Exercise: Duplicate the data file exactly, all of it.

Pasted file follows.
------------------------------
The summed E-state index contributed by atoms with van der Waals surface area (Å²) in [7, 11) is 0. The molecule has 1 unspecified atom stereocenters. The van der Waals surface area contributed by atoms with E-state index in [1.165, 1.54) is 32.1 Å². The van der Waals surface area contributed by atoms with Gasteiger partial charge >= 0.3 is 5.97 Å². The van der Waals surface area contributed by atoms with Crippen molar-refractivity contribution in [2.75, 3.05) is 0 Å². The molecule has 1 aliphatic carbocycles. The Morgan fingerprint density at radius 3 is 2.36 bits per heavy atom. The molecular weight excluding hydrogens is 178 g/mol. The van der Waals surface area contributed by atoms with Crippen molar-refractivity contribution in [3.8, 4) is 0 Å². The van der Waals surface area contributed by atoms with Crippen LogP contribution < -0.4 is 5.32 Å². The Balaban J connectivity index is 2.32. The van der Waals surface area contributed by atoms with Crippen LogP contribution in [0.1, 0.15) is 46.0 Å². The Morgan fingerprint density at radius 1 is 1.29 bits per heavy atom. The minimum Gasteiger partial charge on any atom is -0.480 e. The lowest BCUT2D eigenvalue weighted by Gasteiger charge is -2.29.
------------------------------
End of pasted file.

The summed E-state index contributed by atoms with van der Waals surface area (Å²) in [7, 11) is 0. The molecule has 1 unspecified atom stereocenters. The van der Waals surface area contributed by atoms with E-state index in [1.165, 1.54) is 32.1 Å². The van der Waals surface area contributed by atoms with Gasteiger partial charge >= 0.3 is 5.97 Å². The van der Waals surface area contributed by atoms with Crippen molar-refractivity contribution in [2.75, 3.05) is 0 Å². The molecule has 1 aliphatic carbocycles. The Morgan fingerprint density at radius 3 is 2.36 bits per heavy atom. The molecular weight excluding hydrogens is 178 g/mol. The van der Waals surface area contributed by atoms with Crippen molar-refractivity contribution in [3.8, 4) is 0 Å². The van der Waals surface area contributed by atoms with Crippen LogP contribution < -0.4 is 5.32 Å². The Balaban J connectivity index is 2.32. The van der Waals surface area contributed by atoms with Crippen LogP contribution in [0.1, 0.15) is 46.0 Å². The Morgan fingerprint density at radius 1 is 1.29 bits per heavy atom. The minimum Gasteiger partial charge on any atom is -0.480 e. The lowest BCUT2D eigenvalue weighted by Gasteiger charge is -2.29.